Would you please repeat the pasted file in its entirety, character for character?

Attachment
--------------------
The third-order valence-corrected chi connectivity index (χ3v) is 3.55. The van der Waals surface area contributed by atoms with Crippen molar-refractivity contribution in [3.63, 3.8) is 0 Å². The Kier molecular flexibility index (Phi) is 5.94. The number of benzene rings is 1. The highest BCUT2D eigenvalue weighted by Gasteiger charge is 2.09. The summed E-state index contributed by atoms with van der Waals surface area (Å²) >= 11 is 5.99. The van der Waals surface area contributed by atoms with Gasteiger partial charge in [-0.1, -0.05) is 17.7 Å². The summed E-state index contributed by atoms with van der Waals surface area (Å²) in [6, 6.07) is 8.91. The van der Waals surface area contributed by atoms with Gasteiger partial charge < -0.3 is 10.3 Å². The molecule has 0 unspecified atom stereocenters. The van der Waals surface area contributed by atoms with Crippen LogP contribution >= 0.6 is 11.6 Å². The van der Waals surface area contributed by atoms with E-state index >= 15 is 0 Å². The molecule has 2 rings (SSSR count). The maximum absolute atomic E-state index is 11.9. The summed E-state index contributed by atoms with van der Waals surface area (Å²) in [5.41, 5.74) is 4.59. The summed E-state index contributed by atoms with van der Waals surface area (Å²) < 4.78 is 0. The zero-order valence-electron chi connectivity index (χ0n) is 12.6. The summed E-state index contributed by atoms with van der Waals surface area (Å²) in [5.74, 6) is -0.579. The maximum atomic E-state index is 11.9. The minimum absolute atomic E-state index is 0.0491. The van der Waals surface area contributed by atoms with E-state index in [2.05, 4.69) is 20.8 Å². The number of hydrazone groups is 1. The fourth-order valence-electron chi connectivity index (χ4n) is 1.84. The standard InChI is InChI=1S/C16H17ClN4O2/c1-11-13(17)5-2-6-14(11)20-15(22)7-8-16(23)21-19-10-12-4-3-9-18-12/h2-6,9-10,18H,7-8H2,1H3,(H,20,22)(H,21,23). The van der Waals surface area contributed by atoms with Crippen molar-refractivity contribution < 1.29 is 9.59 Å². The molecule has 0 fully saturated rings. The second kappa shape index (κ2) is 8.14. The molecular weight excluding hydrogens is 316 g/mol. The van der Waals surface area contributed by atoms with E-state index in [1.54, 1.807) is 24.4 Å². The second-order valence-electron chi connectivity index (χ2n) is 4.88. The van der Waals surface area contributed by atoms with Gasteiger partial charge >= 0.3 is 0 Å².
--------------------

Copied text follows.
The third-order valence-corrected chi connectivity index (χ3v) is 3.55. The van der Waals surface area contributed by atoms with Crippen molar-refractivity contribution in [3.63, 3.8) is 0 Å². The Kier molecular flexibility index (Phi) is 5.94. The number of benzene rings is 1. The highest BCUT2D eigenvalue weighted by Gasteiger charge is 2.09. The summed E-state index contributed by atoms with van der Waals surface area (Å²) >= 11 is 5.99. The van der Waals surface area contributed by atoms with Gasteiger partial charge in [-0.1, -0.05) is 17.7 Å². The summed E-state index contributed by atoms with van der Waals surface area (Å²) in [6, 6.07) is 8.91. The van der Waals surface area contributed by atoms with Gasteiger partial charge < -0.3 is 10.3 Å². The molecule has 0 unspecified atom stereocenters. The van der Waals surface area contributed by atoms with Crippen LogP contribution >= 0.6 is 11.6 Å². The van der Waals surface area contributed by atoms with E-state index >= 15 is 0 Å². The molecule has 2 rings (SSSR count). The maximum absolute atomic E-state index is 11.9. The summed E-state index contributed by atoms with van der Waals surface area (Å²) in [5.41, 5.74) is 4.59. The summed E-state index contributed by atoms with van der Waals surface area (Å²) < 4.78 is 0. The zero-order valence-electron chi connectivity index (χ0n) is 12.6. The summed E-state index contributed by atoms with van der Waals surface area (Å²) in [5.74, 6) is -0.579. The maximum atomic E-state index is 11.9. The minimum absolute atomic E-state index is 0.0491. The van der Waals surface area contributed by atoms with E-state index in [2.05, 4.69) is 20.8 Å². The number of hydrazone groups is 1. The fourth-order valence-electron chi connectivity index (χ4n) is 1.84. The standard InChI is InChI=1S/C16H17ClN4O2/c1-11-13(17)5-2-6-14(11)20-15(22)7-8-16(23)21-19-10-12-4-3-9-18-12/h2-6,9-10,18H,7-8H2,1H3,(H,20,22)(H,21,23). The van der Waals surface area contributed by atoms with Crippen molar-refractivity contribution < 1.29 is 9.59 Å². The molecule has 0 fully saturated rings. The second kappa shape index (κ2) is 8.14. The molecular weight excluding hydrogens is 316 g/mol. The van der Waals surface area contributed by atoms with E-state index in [1.54, 1.807) is 24.4 Å². The second-order valence-electron chi connectivity index (χ2n) is 4.88. The van der Waals surface area contributed by atoms with Gasteiger partial charge >= 0.3 is 0 Å².